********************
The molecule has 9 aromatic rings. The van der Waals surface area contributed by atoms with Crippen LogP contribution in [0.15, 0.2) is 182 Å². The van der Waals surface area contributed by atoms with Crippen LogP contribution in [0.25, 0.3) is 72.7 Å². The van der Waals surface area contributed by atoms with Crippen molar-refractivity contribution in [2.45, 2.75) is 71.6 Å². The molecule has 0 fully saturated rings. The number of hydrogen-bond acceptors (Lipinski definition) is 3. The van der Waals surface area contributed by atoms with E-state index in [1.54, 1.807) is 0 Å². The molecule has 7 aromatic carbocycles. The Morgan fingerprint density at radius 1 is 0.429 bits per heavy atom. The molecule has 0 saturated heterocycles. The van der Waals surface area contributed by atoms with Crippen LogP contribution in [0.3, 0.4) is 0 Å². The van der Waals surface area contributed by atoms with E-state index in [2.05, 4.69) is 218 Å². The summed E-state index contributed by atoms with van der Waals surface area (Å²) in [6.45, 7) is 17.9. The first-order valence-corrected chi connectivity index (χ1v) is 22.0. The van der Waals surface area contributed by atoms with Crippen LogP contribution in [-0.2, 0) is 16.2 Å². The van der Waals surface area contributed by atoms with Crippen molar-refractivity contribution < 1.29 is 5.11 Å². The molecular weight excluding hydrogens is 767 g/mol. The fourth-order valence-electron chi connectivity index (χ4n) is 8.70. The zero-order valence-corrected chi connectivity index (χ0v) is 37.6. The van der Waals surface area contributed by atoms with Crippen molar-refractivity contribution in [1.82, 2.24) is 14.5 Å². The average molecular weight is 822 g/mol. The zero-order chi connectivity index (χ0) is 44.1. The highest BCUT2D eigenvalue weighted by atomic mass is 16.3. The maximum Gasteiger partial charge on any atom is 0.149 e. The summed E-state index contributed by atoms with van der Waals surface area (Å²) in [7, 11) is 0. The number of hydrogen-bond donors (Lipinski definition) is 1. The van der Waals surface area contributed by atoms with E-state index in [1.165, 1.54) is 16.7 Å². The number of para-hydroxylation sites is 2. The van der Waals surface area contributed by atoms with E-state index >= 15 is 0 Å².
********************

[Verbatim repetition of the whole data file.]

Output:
The molecule has 9 aromatic rings. The van der Waals surface area contributed by atoms with Crippen LogP contribution in [0.15, 0.2) is 182 Å². The van der Waals surface area contributed by atoms with Crippen LogP contribution in [0.25, 0.3) is 72.7 Å². The van der Waals surface area contributed by atoms with Crippen molar-refractivity contribution in [2.45, 2.75) is 71.6 Å². The molecule has 0 fully saturated rings. The number of hydrogen-bond acceptors (Lipinski definition) is 3. The van der Waals surface area contributed by atoms with E-state index in [1.54, 1.807) is 0 Å². The molecule has 7 aromatic carbocycles. The Morgan fingerprint density at radius 1 is 0.429 bits per heavy atom. The molecule has 0 saturated heterocycles. The van der Waals surface area contributed by atoms with Crippen LogP contribution in [0.3, 0.4) is 0 Å². The van der Waals surface area contributed by atoms with E-state index in [2.05, 4.69) is 218 Å². The summed E-state index contributed by atoms with van der Waals surface area (Å²) in [6.45, 7) is 17.9. The first-order valence-corrected chi connectivity index (χ1v) is 22.0. The van der Waals surface area contributed by atoms with Crippen LogP contribution in [-0.2, 0) is 16.2 Å². The van der Waals surface area contributed by atoms with Crippen molar-refractivity contribution < 1.29 is 5.11 Å². The molecular weight excluding hydrogens is 767 g/mol. The fourth-order valence-electron chi connectivity index (χ4n) is 8.70. The zero-order valence-corrected chi connectivity index (χ0v) is 37.6. The van der Waals surface area contributed by atoms with Crippen molar-refractivity contribution in [1.82, 2.24) is 14.5 Å². The average molecular weight is 822 g/mol. The zero-order chi connectivity index (χ0) is 44.1. The highest BCUT2D eigenvalue weighted by atomic mass is 16.3. The maximum Gasteiger partial charge on any atom is 0.149 e. The summed E-state index contributed by atoms with van der Waals surface area (Å²) in [7, 11) is 0. The number of hydrogen-bond donors (Lipinski definition) is 1. The van der Waals surface area contributed by atoms with E-state index in [1.165, 1.54) is 16.7 Å². The number of para-hydroxylation sites is 2. The van der Waals surface area contributed by atoms with E-state index >= 15 is 0 Å².